8. Give sales reps better insight into how prospects behave
A conversational marketing chatbot system gives reps real-time insight into who’s on the site, even if they don’t interact with a chatbot, which offers better insight into what that prospect is doing. (For example, if they skipped a call, but are now on a product page.)
9. Engage visitors who want to interact but don’t want to complete the form
Some buyers are in a rush, in between meetings, or in a place too loud for a call. Chatbots give them a chance to engage and get their questions answered, regardless of their environment.
10. Intercept deal saboteurs
Buying committees now consist of an average 6-10 people, according to Gartner, but it’s rare for a sales rep to actually thoroughly meet all those people. Chatbots give them access to that “dark” half of the buying committee. So if a procurement manager shows up doing research, sales has a chance to engage and preempt any objections that may show up later in the sales cycle.
11. Get additional facetime with prospects
B2B buyers typically still have an assumption that scheduling a call takes time, and is a hassle. (Half an hour is a lot of time to commit, especially when you’re comparison shopping.) So, they conduct most of their research independently. But chatbots allow prospects to engage and help the salesperson to be ever-present, ready to answer questions.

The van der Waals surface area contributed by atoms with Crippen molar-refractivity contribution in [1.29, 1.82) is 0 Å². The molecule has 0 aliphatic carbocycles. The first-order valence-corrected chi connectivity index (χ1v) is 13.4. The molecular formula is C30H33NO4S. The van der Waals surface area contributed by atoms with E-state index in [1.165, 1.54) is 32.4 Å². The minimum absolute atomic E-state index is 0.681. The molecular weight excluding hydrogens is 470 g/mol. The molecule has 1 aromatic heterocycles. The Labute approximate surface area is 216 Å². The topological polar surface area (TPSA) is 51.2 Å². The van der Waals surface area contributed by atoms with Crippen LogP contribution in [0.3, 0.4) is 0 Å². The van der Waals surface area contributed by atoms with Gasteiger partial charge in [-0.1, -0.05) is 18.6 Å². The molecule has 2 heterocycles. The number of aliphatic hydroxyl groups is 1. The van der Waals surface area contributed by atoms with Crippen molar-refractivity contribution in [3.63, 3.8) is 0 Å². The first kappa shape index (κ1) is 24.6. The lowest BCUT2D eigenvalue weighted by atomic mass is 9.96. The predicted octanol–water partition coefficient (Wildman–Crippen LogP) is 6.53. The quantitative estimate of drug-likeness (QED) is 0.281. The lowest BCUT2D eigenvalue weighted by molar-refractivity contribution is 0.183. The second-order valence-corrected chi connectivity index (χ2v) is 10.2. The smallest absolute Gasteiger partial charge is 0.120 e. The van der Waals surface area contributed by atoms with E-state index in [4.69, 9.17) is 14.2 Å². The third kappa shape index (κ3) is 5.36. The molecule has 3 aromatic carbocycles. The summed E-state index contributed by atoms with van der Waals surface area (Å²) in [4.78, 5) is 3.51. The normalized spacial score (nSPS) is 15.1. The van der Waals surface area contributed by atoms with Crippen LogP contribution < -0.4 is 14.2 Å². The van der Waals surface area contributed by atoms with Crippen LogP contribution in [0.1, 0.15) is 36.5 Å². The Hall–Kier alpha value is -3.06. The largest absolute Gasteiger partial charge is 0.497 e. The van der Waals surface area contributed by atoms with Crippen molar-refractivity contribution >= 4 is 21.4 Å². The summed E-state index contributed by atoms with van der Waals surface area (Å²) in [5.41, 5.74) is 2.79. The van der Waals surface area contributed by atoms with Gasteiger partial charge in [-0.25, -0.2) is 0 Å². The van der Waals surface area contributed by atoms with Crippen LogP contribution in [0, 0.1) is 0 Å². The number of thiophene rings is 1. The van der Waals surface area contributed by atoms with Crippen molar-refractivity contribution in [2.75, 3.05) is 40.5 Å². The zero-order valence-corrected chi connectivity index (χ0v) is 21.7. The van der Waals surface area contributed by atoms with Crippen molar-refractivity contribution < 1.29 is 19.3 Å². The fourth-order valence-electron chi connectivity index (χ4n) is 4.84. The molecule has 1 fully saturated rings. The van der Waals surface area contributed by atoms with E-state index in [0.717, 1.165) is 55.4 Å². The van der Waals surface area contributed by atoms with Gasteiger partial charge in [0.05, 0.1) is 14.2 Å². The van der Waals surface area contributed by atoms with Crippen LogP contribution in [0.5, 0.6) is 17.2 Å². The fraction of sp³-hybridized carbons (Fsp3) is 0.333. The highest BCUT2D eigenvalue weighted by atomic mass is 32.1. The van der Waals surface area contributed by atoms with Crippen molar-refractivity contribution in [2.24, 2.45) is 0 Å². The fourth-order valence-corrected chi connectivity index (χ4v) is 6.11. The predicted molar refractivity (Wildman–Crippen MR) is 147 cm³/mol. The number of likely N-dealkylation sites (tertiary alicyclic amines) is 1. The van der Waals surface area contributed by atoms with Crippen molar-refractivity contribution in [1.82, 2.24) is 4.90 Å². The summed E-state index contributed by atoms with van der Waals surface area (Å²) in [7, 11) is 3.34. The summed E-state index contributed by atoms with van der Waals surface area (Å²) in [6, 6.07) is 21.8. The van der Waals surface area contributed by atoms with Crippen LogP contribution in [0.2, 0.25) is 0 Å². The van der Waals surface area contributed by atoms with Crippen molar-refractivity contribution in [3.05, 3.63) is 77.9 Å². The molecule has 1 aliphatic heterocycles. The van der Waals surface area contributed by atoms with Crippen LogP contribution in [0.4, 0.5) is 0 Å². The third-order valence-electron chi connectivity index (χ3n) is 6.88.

If you’re spending on programs to drive traffic to your website, and you’re still not seeing the results you want, chatbots can likely help. Not everyone who visits your website will interact with a chatbot. But those extra conversations with salespeople, accelerated deal cycles, and additional data gathered all make a meaningful difference—both to your marketing performance and to the prospect’s experience.
Nobody wants to fill out a lengthy form and await a not-so-timely call. They want answers, they want pricing, and they want to chat. If you have any interest in cracking that additional 98% of visitors that don’t complete the form, it’s certainly worth a shot.